What on earth could transform an obscure number that few knew or cared about into a force that, if you believed the news accounts, threatened the global economy as well as our own?
That question, or one like it, must have prompted the authors of a recent research paper on the subject. The Federal Reserve Bank of San Francisco has just released a working paper, “The Evolution of the FOMC’s Explicit Inflation Target.” The FOMC is the Federal Open Market Committee, which is tasked by statute with responsibility for the Fed’s dealings with the financial markets to affect interest rates.
That might seem like a musty academic subject and it was, until recently. Now, though, the same, once-obscure inflation target is at the heart of of today’s headlines. It is the engine powering the Federal Reserve’s monetary policy, President Donald Trump’s tweets criticizing the Fed and the news media’s moaning about central bank independence. The working paper couldn’t have come at a better time.
Like so many economic issues of our times, the controversy over the inflation target, and over our monetary policy in general, has been somewhat exaggerated in the news media.
There is no real effort, for example, by Trump to rein in the independence of the Federal Reserve, our central bank. He is openly in disagreement with its current policy and believes that lower interest rates would spur our economy’s growth. He is not alone in that view. And, more importantly, the U.S. Treasury, the financial arm of the president, continues to work closely with the Fed to ensure stable financial markets. That does not seem like part of a determined presidential assault on the Federal Reserve’s independence.
In our economy’s history we have had times when the Treasury and the Fed were openly working at cross purposes — creating a “push-me-pull-you” economy. It was not seen as a threat to Fed independence, though. The value of an independent Fed as an institution was and is too high to be dissipated in a transient policy disagreement.
Even without politics, our economic situation is puzzling enough. We are in uncharted territory. The relationship between unemployment and price inflation — portrayed in what is known as the Philips Curve — isn’t behaving itself. It is no longer a solid predictor or working the way it used to. Over the past two years, for example, we have had remarkable economic growth and record low unemployment … but not the runaway inflation that these two factors normally bring with them when they march together.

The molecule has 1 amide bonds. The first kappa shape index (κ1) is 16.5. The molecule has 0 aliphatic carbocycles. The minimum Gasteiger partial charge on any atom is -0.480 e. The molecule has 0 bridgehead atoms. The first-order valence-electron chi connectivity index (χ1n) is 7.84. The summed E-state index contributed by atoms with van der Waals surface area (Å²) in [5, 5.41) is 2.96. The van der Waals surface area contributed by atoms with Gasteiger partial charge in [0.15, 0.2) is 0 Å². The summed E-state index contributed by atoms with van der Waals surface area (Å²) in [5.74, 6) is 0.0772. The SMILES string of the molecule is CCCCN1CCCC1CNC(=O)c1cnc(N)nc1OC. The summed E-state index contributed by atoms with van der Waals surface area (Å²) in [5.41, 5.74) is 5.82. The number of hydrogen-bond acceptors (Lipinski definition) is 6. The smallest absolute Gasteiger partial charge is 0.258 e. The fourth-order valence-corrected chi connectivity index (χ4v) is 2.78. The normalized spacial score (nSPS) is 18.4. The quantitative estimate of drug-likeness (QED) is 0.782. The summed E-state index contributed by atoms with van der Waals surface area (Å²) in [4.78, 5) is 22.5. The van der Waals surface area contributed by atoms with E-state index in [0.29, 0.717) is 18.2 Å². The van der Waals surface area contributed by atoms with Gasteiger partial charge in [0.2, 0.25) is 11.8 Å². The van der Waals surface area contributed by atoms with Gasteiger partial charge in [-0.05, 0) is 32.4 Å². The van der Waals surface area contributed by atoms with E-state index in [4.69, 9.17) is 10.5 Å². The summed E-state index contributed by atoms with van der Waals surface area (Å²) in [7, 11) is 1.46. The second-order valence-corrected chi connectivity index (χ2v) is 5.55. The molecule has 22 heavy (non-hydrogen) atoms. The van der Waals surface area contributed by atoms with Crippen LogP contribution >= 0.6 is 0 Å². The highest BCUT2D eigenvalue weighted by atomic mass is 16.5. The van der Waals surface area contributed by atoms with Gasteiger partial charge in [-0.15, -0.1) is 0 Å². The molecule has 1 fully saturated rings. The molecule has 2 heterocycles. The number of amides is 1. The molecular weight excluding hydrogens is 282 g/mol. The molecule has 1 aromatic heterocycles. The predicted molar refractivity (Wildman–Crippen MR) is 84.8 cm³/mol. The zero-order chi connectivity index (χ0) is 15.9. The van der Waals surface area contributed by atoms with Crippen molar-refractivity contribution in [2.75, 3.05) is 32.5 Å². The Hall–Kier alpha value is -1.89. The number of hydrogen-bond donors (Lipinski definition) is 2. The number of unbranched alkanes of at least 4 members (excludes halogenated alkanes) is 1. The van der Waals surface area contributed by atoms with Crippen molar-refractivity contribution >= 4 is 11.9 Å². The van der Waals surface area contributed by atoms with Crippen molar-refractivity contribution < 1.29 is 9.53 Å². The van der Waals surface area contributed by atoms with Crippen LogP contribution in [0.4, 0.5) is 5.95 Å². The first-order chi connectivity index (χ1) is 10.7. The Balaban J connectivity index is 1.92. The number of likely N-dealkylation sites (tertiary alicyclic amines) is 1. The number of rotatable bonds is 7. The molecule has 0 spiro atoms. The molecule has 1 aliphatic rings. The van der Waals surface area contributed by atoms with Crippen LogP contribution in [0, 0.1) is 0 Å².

Before January 2012 when one was announced to the public there had been no explicit inflation target at the Fed. Promoting “stable prices” had sufficed as a goal for the previous 99 years.
If the Federal Reserve had managed to function without an explicit inflation target for 99 years, why did it suddenly need one in 2012?
There are two reasons, both understandable. The first is that in January 2012, the Federal Reserve was the only financial institution still standing intact after the Wall Street crash and subsequent recession. Our economy had taken up lodgings in the doldrums, and Congress, the financial markets and the general public were looking to the Fed to “do something” — since it was the only one that could. Publicly setting an inflation target signaled that the Fed would accept some inflation as the price of economic growth and recovery and would keep interest rates low.
The second reason was that announcing the target advanced the idea of “transparency” and reduced the not uncommon belief that the Fed was a secret organization. The truth is that the Fed has few secrets and its monthly financial statements reflect its market moves and reveal its policies very accurately.
Announcing specific targets achieved little except to further roil financial markets that were already obsessed with gaining an edge on Fed policy. If anything, it added volatility to the financial markets and magnified the casino atmosphere that still hovers above Wall Street.
The working paper from the researchers at the San Francisco Federal Reserve gives us a useful perspective on the explicit inflation target, and a first step toward evaluating its usefulness.
In the evaluation we should consider that the Fed’s ability to manage interest rates to the quarter point and less masks the fact that it is really more of a blunt instrument than a precision surgical instrument. In order to use interest rates to lower a Consumer Price Index increase driven by oil prices, for example, we would have to slow down the entire economy.
The bottom line is that we should reconsider whether a publicly announced goal of a specific inflation rate serves any good purpose or was a mistake that should be corrected.